Lab Exercise 02:
PRELIMINARY MATERIAL TO BE READ BEFORE LAB PERIOD
When we consider a charge distribution consisting of
point charges, it is
convenient to introduce the idea of a
, which will allow us to treat the distribution as being
A “purist” might object to this, pointing out that ultimately, at the atomic scale, all distributions are
composed of individual point charges (protons and electrons).
However, if we view the distribution at a
scale, even a region that
would consider to be pointlike—e.g., a box of length 0.1 mm on a
side—is of vast size in comparison to atomic scales, and would consist of tens of millions of individual point
In that context, treating a general charge distribution as being continuous is not all that unrealistic.
charge density function
, then, is a means of describing how a certain amount of charge is
over some particular region.
Depending upon the
of region that is being spread over, we have three
different “categories” of density functions:
If an amount of charge is spread throughout a three-dimension volume, we have a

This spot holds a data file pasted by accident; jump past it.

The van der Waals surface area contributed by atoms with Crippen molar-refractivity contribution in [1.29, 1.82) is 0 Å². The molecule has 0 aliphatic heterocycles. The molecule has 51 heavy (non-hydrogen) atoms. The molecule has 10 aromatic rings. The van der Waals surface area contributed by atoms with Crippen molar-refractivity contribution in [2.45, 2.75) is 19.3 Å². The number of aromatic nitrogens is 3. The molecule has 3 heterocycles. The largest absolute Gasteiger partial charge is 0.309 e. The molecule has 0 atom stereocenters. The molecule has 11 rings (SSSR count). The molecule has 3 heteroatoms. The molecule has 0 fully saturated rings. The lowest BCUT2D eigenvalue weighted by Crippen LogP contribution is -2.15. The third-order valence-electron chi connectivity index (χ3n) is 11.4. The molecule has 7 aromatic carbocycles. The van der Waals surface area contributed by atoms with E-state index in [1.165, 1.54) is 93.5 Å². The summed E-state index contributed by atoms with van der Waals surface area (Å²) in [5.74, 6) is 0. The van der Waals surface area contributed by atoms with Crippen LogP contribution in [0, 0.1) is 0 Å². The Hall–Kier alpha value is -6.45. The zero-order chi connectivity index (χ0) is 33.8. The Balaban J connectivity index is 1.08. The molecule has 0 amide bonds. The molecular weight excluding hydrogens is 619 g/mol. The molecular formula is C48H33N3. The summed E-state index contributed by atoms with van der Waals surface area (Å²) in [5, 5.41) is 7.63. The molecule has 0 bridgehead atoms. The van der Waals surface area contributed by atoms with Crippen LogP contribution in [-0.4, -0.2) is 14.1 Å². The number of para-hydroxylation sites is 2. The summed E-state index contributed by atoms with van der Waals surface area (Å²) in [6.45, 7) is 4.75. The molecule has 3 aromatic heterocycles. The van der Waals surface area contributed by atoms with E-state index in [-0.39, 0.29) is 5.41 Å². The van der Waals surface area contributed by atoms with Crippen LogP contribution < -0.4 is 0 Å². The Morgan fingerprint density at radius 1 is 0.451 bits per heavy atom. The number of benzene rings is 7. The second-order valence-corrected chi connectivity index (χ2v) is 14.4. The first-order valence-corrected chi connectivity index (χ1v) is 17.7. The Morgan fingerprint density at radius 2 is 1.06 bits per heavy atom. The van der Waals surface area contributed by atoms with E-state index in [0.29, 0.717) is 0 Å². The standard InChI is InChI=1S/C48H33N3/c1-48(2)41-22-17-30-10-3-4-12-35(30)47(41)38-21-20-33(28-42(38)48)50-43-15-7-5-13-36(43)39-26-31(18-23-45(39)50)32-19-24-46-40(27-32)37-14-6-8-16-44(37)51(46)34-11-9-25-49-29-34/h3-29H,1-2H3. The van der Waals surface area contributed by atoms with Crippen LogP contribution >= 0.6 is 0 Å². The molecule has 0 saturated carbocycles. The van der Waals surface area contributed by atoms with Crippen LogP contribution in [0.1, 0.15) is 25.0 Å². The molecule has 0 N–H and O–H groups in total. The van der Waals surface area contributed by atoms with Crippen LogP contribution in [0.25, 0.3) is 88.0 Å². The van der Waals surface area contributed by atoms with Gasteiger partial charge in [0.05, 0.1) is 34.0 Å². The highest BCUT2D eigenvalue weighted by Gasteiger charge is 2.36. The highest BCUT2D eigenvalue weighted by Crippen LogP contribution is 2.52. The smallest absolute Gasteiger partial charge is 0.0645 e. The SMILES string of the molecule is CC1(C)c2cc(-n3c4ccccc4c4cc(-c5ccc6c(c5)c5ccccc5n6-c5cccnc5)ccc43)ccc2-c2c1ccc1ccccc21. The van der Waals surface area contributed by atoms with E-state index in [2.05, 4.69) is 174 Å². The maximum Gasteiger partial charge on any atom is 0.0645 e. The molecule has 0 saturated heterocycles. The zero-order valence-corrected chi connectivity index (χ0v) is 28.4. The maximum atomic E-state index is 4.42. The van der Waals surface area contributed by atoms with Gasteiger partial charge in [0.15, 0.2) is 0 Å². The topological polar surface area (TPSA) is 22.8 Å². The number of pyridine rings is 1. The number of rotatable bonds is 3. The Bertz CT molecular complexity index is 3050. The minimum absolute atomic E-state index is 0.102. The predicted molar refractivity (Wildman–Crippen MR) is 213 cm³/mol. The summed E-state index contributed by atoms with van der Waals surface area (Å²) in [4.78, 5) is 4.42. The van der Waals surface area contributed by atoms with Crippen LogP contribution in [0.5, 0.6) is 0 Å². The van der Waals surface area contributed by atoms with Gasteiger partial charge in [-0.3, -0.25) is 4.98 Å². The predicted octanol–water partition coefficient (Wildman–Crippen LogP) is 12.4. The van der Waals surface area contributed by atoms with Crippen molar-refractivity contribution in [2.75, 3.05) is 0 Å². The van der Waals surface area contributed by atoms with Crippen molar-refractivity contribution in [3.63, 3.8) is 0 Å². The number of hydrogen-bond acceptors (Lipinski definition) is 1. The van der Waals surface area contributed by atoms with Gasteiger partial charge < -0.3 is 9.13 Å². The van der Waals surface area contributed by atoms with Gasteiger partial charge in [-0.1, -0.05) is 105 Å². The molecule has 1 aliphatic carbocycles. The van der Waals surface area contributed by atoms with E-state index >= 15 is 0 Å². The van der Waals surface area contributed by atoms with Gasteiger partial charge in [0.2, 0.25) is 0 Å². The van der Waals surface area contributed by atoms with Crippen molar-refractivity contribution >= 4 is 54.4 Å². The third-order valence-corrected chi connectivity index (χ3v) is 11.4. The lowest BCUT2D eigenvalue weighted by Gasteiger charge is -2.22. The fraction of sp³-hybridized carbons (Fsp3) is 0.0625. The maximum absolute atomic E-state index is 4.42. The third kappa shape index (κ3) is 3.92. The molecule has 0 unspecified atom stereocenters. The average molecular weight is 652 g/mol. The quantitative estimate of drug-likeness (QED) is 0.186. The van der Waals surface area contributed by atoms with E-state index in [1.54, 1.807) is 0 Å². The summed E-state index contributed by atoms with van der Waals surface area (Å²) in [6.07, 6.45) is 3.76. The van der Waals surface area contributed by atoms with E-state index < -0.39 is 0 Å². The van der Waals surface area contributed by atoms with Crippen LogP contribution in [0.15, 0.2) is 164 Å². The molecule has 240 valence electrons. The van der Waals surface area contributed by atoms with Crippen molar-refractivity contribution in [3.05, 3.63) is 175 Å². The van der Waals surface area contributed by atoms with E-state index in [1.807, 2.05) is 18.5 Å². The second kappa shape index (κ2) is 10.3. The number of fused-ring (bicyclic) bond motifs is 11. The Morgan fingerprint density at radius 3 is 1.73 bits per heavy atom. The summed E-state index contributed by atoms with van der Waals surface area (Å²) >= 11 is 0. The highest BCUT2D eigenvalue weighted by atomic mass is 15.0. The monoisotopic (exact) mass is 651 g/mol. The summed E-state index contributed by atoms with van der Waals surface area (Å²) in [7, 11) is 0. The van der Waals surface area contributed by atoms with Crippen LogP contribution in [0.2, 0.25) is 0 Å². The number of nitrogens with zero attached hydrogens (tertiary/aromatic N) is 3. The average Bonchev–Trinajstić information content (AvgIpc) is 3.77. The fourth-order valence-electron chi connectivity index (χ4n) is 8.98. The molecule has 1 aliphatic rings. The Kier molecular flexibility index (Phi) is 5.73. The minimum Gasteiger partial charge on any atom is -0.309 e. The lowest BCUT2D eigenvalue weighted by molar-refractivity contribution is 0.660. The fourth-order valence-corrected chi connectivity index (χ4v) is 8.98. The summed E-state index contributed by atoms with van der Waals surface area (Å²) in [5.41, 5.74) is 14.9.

, conventionally denoted by the symbol “
(This is, perhaps, suggestive of the familiar
that describes distributions of matter.)
A volume charge density describes the
charge found charge per unit volume examined
Thus, if you were to state that the volume density at
some point were 15
, you would essentially be asserting that a
box around that point
(again, lets say, of dimension 0.1 mm on a side) would contain a total charge of:
(15 x 10
= 15 nC.
If an amount of charge is spread over some two-dimensional
, we have a
, and will use the symbol
to represent such a distribution.
It is important to recognize that we
are treating such a distribution as having “zero thickness”—even though, technically, there is
non-zero thickness to a typical “
Provided, however, that the thickness “
is very small compared
to the area of the surface, we can neglect
and treat the distribution as if it were truly “2D”.
charge density is then calculated in a manner comparable to volume charge density.
In this case,
however, we measure the amount of charge found
per unit area of the surface examined.
Keep in mind, as well, that there is no
reason why the surface in question has to be
completely possible to deal with a situation where charge is spread over the curved surface of a sphere
If charge is spread along a